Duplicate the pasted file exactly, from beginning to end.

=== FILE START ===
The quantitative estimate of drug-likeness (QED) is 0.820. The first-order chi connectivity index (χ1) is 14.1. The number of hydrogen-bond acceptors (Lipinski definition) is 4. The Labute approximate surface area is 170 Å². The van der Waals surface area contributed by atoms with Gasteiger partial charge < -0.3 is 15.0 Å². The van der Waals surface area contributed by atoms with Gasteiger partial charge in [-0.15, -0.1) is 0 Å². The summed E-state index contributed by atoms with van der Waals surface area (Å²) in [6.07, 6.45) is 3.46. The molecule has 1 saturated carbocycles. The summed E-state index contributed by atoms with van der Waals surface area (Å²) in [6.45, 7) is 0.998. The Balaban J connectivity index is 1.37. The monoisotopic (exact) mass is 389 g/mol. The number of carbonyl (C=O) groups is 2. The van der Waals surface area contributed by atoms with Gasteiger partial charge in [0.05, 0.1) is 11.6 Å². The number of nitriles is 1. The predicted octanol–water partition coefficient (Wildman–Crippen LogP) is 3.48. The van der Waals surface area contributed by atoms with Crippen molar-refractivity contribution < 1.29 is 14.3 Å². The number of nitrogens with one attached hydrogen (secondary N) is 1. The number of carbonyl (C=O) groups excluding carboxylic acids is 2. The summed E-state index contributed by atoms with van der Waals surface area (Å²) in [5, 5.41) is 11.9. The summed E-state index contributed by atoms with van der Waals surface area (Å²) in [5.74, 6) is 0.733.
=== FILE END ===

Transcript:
The quantitative estimate of drug-likeness (QED) is 0.820. The first-order chi connectivity index (χ1) is 14.1. The number of hydrogen-bond acceptors (Lipinski definition) is 4. The Labute approximate surface area is 170 Å². The van der Waals surface area contributed by atoms with Gasteiger partial charge < -0.3 is 15.0 Å². The van der Waals surface area contributed by atoms with Gasteiger partial charge in [-0.15, -0.1) is 0 Å². The summed E-state index contributed by atoms with van der Waals surface area (Å²) in [6.07, 6.45) is 3.46. The molecule has 1 saturated carbocycles. The summed E-state index contributed by atoms with van der Waals surface area (Å²) in [6.45, 7) is 0.998. The Balaban J connectivity index is 1.37. The monoisotopic (exact) mass is 389 g/mol. The number of carbonyl (C=O) groups is 2. The van der Waals surface area contributed by atoms with Gasteiger partial charge in [0.05, 0.1) is 11.6 Å². The number of nitriles is 1. The predicted octanol–water partition coefficient (Wildman–Crippen LogP) is 3.48. The van der Waals surface area contributed by atoms with Crippen molar-refractivity contribution < 1.29 is 14.3 Å². The number of nitrogens with one attached hydrogen (secondary N) is 1. The number of carbonyl (C=O) groups excluding carboxylic acids is 2. The summed E-state index contributed by atoms with van der Waals surface area (Å²) in [5, 5.41) is 11.9. The summed E-state index contributed by atoms with van der Waals surface area (Å²) in [5.74, 6) is 0.733.